# Is General Relativity applicable for all coordinate systems?

My understanding was that relativistic physics can be expressed in any inertial coordinate system, but not arbitrary systems. That is, no experiment can determine if we are "still" or "moving" at a constant velocity; but we can determine if we are accelerating, or moving in a circle (which by definition involves constant acceleration perpendicular to the current velocity).

Thus, we can clearly state that the Earth is orbiting, and can't view it as relativisticly stationary.

But, to my shock, I recently came across this text http://books.google.com/books?id=lWEmNBaHCJMC&pg=PA211&dq=einstein+infeld+physics+ptolemy+copernicus&hl=en&ei=dWZ_TubbKqn20gH8hNjSDw&sa=X&oi=book_result&ct=result&resnum=1&ved=0CCwQ6AEwAA#v=onepage&q&f=false (which has Einstein as a coauthor) which, on page 212, seems to say that although special relativity requires an inertial coordinate system, general relativity does not! And that therefore we can state that the Earth is stationary and the Sun orbits it! I would reject this as pseudoscientific bunk, if not for the authors of the book.

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"on page 212, seems to say that although special relativity requires an inertial coordinate system, general relativity does not! And that therefore we can state that the Earth is stationary and the Sun orbits it!" - Your deduction (...therefore...) is incorrect. The fact that GR does not assume inertial coordinates does not mean what you write. – mtrencseni Sep 26 '11 at 14:27

My understanding was that relativistic physics can be expressed in any inertial coordinate system, but not arbitrary systems.

No, both SR and GR are capable of dealing with accelerated frames of reference. GR doesn't even have global frames of reference, and it's not valid to think of a coordinate system as being the same thing as a frame of reference. Ca. 1915, Einstein thought that GR should be interpreted as a generalization of SR to accelerated frames of reference. That was the wrong interpretation, and physicists today agree that the fundamental distinction between SR and GR is that SR can only deal with flat spacetime.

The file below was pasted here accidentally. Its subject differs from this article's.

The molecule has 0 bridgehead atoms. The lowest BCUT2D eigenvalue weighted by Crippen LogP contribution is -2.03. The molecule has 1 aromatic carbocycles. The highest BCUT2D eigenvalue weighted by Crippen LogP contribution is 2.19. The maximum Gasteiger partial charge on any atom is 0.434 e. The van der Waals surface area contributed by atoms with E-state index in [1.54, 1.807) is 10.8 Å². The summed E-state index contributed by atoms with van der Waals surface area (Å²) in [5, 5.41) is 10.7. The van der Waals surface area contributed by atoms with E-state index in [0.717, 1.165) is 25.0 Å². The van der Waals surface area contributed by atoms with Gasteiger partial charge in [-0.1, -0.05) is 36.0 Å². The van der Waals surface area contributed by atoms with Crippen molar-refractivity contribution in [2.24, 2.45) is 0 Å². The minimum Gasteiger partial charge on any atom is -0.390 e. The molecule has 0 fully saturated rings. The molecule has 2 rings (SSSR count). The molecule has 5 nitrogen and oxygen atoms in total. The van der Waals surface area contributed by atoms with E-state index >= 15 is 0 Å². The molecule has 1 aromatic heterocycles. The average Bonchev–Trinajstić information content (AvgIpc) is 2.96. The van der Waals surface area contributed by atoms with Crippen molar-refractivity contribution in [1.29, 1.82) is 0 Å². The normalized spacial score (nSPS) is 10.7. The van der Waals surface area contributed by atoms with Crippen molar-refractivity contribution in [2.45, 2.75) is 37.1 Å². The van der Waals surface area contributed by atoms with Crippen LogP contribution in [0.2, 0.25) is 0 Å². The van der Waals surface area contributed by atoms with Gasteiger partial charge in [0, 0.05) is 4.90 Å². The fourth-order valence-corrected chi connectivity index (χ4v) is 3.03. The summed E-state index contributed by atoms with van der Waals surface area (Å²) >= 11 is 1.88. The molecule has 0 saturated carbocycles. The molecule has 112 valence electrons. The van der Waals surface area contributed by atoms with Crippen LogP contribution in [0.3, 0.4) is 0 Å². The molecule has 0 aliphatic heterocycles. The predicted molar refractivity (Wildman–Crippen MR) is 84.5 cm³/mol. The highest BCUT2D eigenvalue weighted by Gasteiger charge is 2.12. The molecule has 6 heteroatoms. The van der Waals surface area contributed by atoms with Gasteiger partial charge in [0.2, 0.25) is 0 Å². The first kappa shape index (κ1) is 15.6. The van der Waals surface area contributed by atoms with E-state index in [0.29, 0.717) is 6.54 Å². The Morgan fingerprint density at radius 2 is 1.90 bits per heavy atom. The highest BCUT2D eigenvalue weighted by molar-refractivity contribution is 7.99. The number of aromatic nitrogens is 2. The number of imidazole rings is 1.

That is, no experiment can determine if we are "still" or "moving" at a constant velocity; but we can determine if we are accelerating

This is true, but not logically equivalent to the first statement. And what an accelerometer tells you is your acceleration relative to a local free-falling frame, which is what is known in GR as a local inertial frame (LIF). The notion of an LIF is different from the Newtonian notion of an inertial frame. In Newtonian physics, the earth's surface is an inertial frame. In GR, the earth's surface is not an LIF. (Newtonian frames are also global. GR doesn't have global frames.)

The Einstein field equations are written in a notation that is completely independent of the coordinates chosen. They have the same form for any choice of coordinates. This is unlike Newtonian physics, whose laws are simple when expressed in an inertial frame but more complex when expressed in a noninertial frame.

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